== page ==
So I return to the incipient U.S.-China cold war. To anyone with any sense, it is plainly obvious that neither party can actually defeat the other without also devastating itself. Both countries have nuclear weapons and enormous militaries, backed by equally enormous economies. Yet those economies are also profoundly intertwined — particularly when it comes to climate, as China is by far the largest producer of solar panels. Trying to stand up a domestic renewable industry as the Biden administration is doing is one thing, but total cessation of trade would wreck both China and America, and greatly hinder the global climate transition to boot.
Some kind of 1970s-style detente is obviously called for — a rough agreement where both countries can continue to develop internally and flex some diplomatic muscle abroad, but without blowing up the status quo or getting in a shooting war.
In the social media age, where blasting out the most inflammatory and unhinged message is greatly rewarded, propaganda has arguably never been more powerful or insidious. Vladimir Putin, for instance, was reportedly convinced of a conspiracy theory (originally invented by a segment of the Lyndon LaRouche cult) that the “color revolutions” of the mid-2000s, the Arab Spring, and the Euromaidan in Ukraine, were all secretly cooked up by George Soros and the CIA, which is one reason why he was so hostile to Ukraine joining the EU.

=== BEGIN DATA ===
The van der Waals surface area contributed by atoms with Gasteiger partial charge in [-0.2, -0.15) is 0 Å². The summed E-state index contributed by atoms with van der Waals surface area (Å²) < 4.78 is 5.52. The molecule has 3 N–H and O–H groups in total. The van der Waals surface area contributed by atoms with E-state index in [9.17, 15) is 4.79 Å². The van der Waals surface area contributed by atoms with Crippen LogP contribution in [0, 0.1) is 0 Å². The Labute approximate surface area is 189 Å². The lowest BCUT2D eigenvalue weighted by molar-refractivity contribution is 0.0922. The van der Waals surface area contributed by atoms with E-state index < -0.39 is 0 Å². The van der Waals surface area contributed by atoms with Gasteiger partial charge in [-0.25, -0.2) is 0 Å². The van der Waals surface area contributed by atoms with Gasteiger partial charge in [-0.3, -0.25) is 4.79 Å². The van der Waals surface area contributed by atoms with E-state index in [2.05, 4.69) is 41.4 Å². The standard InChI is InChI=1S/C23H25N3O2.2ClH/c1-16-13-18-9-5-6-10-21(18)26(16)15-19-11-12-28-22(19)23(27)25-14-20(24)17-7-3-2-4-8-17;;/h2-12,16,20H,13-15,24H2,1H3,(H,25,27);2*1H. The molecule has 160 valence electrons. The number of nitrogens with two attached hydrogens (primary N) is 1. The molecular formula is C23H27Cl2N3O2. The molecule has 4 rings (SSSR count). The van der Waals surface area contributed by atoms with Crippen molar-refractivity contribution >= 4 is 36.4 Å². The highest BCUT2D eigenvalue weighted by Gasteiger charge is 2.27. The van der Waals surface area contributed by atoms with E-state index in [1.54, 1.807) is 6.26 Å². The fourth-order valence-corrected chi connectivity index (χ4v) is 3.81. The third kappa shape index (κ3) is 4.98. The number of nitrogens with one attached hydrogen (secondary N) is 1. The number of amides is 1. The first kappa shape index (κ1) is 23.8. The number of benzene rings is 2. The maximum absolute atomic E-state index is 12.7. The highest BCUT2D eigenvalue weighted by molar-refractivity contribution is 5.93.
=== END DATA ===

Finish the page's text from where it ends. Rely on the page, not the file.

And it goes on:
Heading off this kind of misunderstanding with China, which is an order of magnitude more formidable than Russia at least, is critical. And one good way to do that is just to keep diplomatic contact going. Top level officials meeting face to face, where relationships can develop and understanding grow, tends to defuse the grotesque distortions of propaganda lies. It’s no guarantee, of course, but it has worked in the past. The longer serious conflict can be put off, the greater the chance of settling into a live-and-let-live pattern, and the better chance the world has to carry out the energy transition.